Dog Greetings Gone Wrong

No one seems to know how to greet a dog anymore. Every time I see a person gleefully crouch down to someone’s whale-eyed, tail-down Lab mix or puffed-up Jack Russell, look them in the eye, then reach out a quavering hand, I want to scream. What is up with this? When did we lose the aptitude to greet dogs? I want to talk about this, not only from a practical standpoint, but from a cultural perspective—what it means about us, and our dogs.

Dogs have become conversation pieces, and as such, the centers of attention, especially when out with their owners, at the park or café, or on daily walks. When a person appears with a dog, it is almost mandatory for others to fawn all over it, as if it were a newborn cherub in a stroller, or else some canine incarnation of Justin Bieber. It almost seems compulsory that one pay reverent homage to someone’s dog in order to honour its owner’s beneficence.

It’s hooey. The truth is, most dogs are not body-wagging Golden Retrievers in love with every stranger they see, but instead family-centric, loyal creatures who are almost always initially reserved around strangers. And there is nothing wrong with that. It’s normal. They are programmed with default reservation, because it’s their job to protect and serve the tribe. Period.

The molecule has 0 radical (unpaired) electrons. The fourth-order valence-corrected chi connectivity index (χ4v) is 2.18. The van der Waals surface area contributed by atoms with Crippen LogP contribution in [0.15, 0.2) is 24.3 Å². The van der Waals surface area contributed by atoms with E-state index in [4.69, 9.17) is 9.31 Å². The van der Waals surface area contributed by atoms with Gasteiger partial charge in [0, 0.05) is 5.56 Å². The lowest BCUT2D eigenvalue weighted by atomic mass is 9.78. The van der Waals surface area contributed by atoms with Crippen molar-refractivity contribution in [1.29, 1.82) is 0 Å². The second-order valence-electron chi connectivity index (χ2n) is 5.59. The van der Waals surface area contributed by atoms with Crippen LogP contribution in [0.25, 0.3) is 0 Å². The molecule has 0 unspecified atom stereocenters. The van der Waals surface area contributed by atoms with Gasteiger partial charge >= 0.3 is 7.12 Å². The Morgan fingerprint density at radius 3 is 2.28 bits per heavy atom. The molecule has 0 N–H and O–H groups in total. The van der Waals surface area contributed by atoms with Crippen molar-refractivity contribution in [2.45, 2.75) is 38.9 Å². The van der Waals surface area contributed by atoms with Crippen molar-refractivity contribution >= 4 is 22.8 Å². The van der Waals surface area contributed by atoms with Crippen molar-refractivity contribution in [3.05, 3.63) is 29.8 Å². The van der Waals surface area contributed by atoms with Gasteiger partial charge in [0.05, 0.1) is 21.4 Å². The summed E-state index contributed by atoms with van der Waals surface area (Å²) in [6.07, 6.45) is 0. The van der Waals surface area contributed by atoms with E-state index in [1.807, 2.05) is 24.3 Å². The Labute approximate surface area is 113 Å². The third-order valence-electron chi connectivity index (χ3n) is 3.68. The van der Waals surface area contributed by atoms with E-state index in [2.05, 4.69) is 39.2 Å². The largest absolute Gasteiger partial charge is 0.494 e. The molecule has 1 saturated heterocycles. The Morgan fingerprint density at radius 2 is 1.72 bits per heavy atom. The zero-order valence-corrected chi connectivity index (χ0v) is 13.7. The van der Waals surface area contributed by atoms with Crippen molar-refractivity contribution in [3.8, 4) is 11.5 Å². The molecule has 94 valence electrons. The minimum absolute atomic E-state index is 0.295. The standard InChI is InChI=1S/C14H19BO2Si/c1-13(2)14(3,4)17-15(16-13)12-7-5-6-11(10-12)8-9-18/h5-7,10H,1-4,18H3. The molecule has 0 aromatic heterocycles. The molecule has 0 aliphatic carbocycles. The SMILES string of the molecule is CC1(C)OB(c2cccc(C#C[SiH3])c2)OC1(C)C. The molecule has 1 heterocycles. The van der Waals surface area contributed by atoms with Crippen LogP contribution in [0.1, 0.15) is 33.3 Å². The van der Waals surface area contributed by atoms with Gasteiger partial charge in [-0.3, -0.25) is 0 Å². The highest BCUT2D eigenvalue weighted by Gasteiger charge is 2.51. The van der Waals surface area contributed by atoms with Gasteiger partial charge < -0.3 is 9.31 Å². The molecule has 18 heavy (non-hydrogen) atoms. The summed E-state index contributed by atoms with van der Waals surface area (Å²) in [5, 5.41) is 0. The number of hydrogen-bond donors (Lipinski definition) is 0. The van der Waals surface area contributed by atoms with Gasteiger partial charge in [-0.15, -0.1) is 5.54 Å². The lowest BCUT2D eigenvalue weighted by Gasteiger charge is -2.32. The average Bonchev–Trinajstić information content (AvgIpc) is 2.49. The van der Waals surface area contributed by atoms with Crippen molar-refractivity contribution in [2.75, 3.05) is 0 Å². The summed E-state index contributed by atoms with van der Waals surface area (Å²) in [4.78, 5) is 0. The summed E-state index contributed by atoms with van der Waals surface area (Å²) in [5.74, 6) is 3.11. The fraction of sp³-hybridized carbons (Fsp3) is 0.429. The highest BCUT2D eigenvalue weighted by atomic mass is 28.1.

Of course, some dogs are more reserved than others, either by breed, history, personality, or a combination of all these. Others, because of poor socialization, lack of training and low confidence, will also be more apt to worry. But, by and large, all dogs need time to process a stranger and see if the new person meets with owner approval. Once they decide that the stranger is acceptable to the owner, all is well.

But most people never let this initial judgment occur. Instead, they dive right into the dog, crouching, pointing, kneeling, reaching, talking baby talk, staring—everything I would do to get a dog to bite me. How did this become the status quo?

For the record, you do not kneel down or bend over and offer your outstretched hand to a strange dog. Ever. All she knows is that someone outside of her tribe is trying to touch her, period. That dog doesn’t care what your hand smells like. What is she supposed to compare it to, anyway? Some stock scent library of well meaning, philanthropic people?